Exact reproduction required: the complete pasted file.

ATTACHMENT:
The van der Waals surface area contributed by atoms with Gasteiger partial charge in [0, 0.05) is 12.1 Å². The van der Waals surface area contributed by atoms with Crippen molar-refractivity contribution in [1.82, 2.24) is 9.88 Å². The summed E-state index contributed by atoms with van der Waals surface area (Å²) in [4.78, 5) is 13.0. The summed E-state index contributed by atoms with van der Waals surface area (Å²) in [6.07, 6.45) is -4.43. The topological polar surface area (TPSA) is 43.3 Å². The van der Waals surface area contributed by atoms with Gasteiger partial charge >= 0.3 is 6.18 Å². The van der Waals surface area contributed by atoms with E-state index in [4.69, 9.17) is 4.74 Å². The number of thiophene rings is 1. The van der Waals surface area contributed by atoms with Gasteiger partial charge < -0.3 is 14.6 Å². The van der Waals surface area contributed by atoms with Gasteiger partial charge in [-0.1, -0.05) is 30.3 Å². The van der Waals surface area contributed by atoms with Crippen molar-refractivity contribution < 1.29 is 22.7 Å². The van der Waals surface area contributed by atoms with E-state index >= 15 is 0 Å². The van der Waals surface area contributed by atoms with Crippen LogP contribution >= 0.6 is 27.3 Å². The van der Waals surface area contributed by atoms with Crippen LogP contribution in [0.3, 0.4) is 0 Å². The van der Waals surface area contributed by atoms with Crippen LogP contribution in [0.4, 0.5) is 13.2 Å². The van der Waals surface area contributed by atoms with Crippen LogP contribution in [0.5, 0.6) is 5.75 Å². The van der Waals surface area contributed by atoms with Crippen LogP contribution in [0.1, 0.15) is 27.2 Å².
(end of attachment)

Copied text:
The van der Waals surface area contributed by atoms with Gasteiger partial charge in [0, 0.05) is 12.1 Å². The van der Waals surface area contributed by atoms with Crippen molar-refractivity contribution in [1.82, 2.24) is 9.88 Å². The summed E-state index contributed by atoms with van der Waals surface area (Å²) in [4.78, 5) is 13.0. The summed E-state index contributed by atoms with van der Waals surface area (Å²) in [6.07, 6.45) is -4.43. The topological polar surface area (TPSA) is 43.3 Å². The van der Waals surface area contributed by atoms with Gasteiger partial charge >= 0.3 is 6.18 Å². The van der Waals surface area contributed by atoms with E-state index in [4.69, 9.17) is 4.74 Å². The number of thiophene rings is 1. The van der Waals surface area contributed by atoms with Gasteiger partial charge < -0.3 is 14.6 Å². The van der Waals surface area contributed by atoms with Gasteiger partial charge in [-0.1, -0.05) is 30.3 Å². The van der Waals surface area contributed by atoms with Crippen molar-refractivity contribution < 1.29 is 22.7 Å². The van der Waals surface area contributed by atoms with E-state index >= 15 is 0 Å². The van der Waals surface area contributed by atoms with Crippen LogP contribution >= 0.6 is 27.3 Å². The van der Waals surface area contributed by atoms with Crippen LogP contribution in [0.3, 0.4) is 0 Å². The van der Waals surface area contributed by atoms with Crippen LogP contribution in [0.4, 0.5) is 13.2 Å². The van der Waals surface area contributed by atoms with Crippen LogP contribution in [0.5, 0.6) is 5.75 Å². The van der Waals surface area contributed by atoms with Crippen LogP contribution in [0.1, 0.15) is 27.2 Å².